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Modern History Sourcebook:
St. Francis Xavier:
Letter on the Missions,  to St. Ignatius de Loyola, 1549

May the grace and charity of our Lord Christ always be with us! Amen.

My own and only Father in the Heart of Christ, I think that the many letters from this place which have lately been sent to Rome will inform you how prosperously the affairs of religion go on in these parts, through your prayers and the good bounty of God. But there seem to be certain things which I ought myself to speak about to you; so I will just touch on a few points relating to these parts of the world which are so distant from Rome. In the first place, the whole race of the Indians, as far as I have been able to see, is very barbarous; and it does not like to listen to anything that is not agreeable to its own manners and customs, which, as I say, are barbarous. It troubles itself very little to learn anything about divine things and things which concern salvation. Most of the Indians are of vicious disposition, and are adverse to virtue. Their instability, levity, and inconstancy of mind are incredible; they have hardly any honesty, so inveterate are their habits of sin and cheating. We have hard work here, both in keeping the Christians up to the mark and in converting the heathen. And, as we are your children, it is fair that on this account you should take great care of us and help us continually by your prayers to God. You know very well what a hard business it is to teach people who neither have any knowledge of God nor follow reason, but think it a strange and intolerable thing to be told to give up their habits of sin, which have now gained all the force of nature by long possession.

The experience which I have of these countries makes me think that I can affirm with truth, that there is no prospect of perpetuating our Society out here by means of the natives themselves, and that the Christian religion will hardly survive us who are now in the country; so that it is quite necessary that continual supplies of ours should be sent out from Europe. We have now some of the Society in all parts of India where there are Christians. Four are in the Moluccas, two at Malacca, six in the Comorin Promontory, two at Coulan, as many at Bazain, four at Socotra. The distances between these places are immense; for instance, the Moluccas are more than a thousand leagues from Goa, Malacca five hundred, Cape Comorin two hundred, Coulan one hundred and twenty, Bazain sixty, and Socotra three hundred. In each place there is one of the Society who is Superior of the rest. As these Superiors are men of remarkable prudence and virtue, the others are very well content.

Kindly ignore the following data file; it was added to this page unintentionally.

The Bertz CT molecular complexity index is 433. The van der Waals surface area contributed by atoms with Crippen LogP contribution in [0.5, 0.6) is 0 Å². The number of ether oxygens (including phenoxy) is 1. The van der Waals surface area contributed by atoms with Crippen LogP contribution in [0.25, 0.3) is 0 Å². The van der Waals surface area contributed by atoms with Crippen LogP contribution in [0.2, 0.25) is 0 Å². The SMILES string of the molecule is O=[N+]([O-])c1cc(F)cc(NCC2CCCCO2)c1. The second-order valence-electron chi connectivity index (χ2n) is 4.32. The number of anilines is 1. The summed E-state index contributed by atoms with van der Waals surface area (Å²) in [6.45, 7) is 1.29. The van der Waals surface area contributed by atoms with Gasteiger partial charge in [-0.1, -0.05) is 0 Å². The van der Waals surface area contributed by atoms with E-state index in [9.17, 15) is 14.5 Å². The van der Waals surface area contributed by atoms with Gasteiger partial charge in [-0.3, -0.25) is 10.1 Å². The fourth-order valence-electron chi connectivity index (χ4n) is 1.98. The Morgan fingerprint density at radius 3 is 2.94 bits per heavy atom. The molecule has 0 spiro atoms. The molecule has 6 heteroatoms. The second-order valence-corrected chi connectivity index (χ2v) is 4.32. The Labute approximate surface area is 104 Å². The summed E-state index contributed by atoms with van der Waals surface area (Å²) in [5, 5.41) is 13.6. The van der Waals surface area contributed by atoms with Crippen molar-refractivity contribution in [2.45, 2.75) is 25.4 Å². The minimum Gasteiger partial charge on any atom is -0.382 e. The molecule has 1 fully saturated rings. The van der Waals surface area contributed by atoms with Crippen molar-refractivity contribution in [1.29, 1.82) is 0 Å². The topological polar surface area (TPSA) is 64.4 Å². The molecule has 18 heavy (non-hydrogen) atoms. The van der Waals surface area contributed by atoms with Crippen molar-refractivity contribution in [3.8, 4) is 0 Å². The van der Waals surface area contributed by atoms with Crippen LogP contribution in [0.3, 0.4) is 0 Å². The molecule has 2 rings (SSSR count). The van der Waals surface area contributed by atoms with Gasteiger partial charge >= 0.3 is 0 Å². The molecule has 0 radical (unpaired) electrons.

The Portuguese in these countries are masters only of the sea and of the coast. On the mainland they have only the towns in which they live. The natives themselves are so enormously addicted to vice as to be little adapted to receive the Christian religion. They so dislike it that it is most difficult to get them to hear us if we begin to preach about it, and they think it like death to be asked to become Christians. So for the present we devote ourselves to keeping the Christians whom we have. Certainly, if the Portuguese were more remarkable for their kindness to the new converts, a great number would become Christians; as it is, the heathen see that the converts are despised and looked down upon by the Portuguese, and so, as is natural, they are unwilling to become converts themselves. For all these reasons there is no need for me to labor in these countries, and as I have learnt from good authorities that there is a country near China called Japan, the inhabitants of which are all heathen, quite untouched by Mussulmans or Jews, and very eager to learn what they do not know both in things divine and things natural, I have determined to go thither as soon as I can....


Source:

From: Henry James Coleridge, ed., The Life and Letters of St. Francis Xavier, 2d Ed., 2 Vols., (London: Burns & Oates, 1890), Vol. II, pp. 67-75; reprinted in William H. McNeil and Mitsuko Iriye, eds., Modern Asia and Africa, Readings in World History Vol. 9, (New York: Oxford University Press, 1971), pp. 11-13.

Scanned by Jerome S. Arkenberg, Cal. State Fullerton. The text has been modernized by Prof. Arkenberg.


This text is part of the Internet Modern History Sourcebook. The Sourcebook is a collection of public domain and copy-permitted texts for introductory level classes in modern European and World history.

Unless otherwise indicated the specific electronic form of the document is copyright. Permission is granted for electronic copying, distribution in print form for educational purposes and personal use. If you do reduplicate the document, indicate the source. No permission is granted for commercial use of the Sourcebook.

© Paul Halsall, October 1998
halsall@murray.fordham.edu